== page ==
DB schemes 'at their healthiest' since before onset of Covid-19

UK defined benefit (DB) pension schemes reached their 'healthiest' level since before the onset of Covid-19 in Q3 2021, according to Legal & General Investment Management's (LGIM) Health Tracker.

The tracker showed that the average DB scheme can expect to fund 98.3 per cent of accrued pension benefits as of 30 September 2021, a rise of 0.1 percentage points on the 98.2 per cent seen in both March and June 2021.

DB funding levels have been gradually improving since falling to a 91.4 per cent low in March 2020, amid the immediate impact of the pandemic on the financial markets.

Despite the improvement, LGIM warned that these figures may still understate the negative impact of the pandemic, due to weakening covenants from pension scheme sponsors, which many schemes have endured.

LGIM head of solutions research, John Southall, commented: “Inflation expectations rose to their highest levels since 2008 with the bond markets implying a substantial risk that the rise in inflation may be more than transitory.

“This has made it more challenging for DB schemes to meet their unhedged inflation-linked liabilities. However, a relatively modest (but still substantial) rise in nominal interest rates, combined with respectable growth asset performance, meant that overall our Expected Proportion of Benefits Met (EPBM) measure still managed to post a small gain.

“As for previous quarters, we chose to retain a typical sponsor rating assumption of BB in our calculations. This assumption reflects current covenant strengths.

“However, the long-term impact of the pandemic on DB schemes’ health remains unclear. It is worth noting that if a B rating was assumed instead, the EPBM figure would be around 1.2 per cent lower.”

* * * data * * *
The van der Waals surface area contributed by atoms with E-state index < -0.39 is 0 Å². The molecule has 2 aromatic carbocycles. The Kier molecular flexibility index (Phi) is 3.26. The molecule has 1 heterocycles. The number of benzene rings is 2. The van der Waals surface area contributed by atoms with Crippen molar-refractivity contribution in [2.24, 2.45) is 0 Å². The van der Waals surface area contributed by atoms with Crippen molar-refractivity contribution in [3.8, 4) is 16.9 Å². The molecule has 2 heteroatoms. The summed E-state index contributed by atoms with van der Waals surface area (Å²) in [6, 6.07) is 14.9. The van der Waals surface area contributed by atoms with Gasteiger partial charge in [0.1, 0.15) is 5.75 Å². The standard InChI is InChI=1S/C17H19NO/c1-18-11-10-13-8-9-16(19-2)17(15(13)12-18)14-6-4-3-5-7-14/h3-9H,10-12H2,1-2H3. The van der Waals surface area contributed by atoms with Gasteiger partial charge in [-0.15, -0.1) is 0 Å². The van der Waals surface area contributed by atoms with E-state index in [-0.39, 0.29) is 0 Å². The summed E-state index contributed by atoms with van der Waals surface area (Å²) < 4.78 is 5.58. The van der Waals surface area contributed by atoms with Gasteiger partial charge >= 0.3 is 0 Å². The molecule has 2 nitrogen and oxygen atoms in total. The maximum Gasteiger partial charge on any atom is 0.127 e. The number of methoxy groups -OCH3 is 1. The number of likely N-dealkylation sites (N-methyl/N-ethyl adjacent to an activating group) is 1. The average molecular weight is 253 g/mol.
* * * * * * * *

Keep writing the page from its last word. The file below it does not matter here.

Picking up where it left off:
Adding to this, LGIM head of rates and inflation strategy, Christopher Jeffery, said: “Since the end of the second quarter, yields on short-maturity government debt around the world have risen sharply as markets prepared for the turn in the monetary policy cycle.

“That same dynamic has played out in the UK with increasing focus on when, not and if, the Bank of England raises interest rates. However, long maturity bond yields have confounded widespread expectations of a material sell-off.

“At the end of the third quarter, 30 year gilt yields were only marginally higher than in Q2 and that was before the sharp falls in recent weeks triggered by the reduction in government bond supply and the Bank of England’s 'wait and see' decision in November. Yet again, the rumours of the death of the gilt market have been greatly exaggerated.

“Risk asset markets suffered a small wobble towards the end of the third quarter before quickly recovering their poise. Investor risk appetite remains robust in spite of increasing headlines about supply chain disruptions crimping growth and lingering pandemic concerns.

“With high household savings as a critical shock-absorber, we find it hard to worry too much about the economic outlook and remain comfortable with equity risk over the medium term.”

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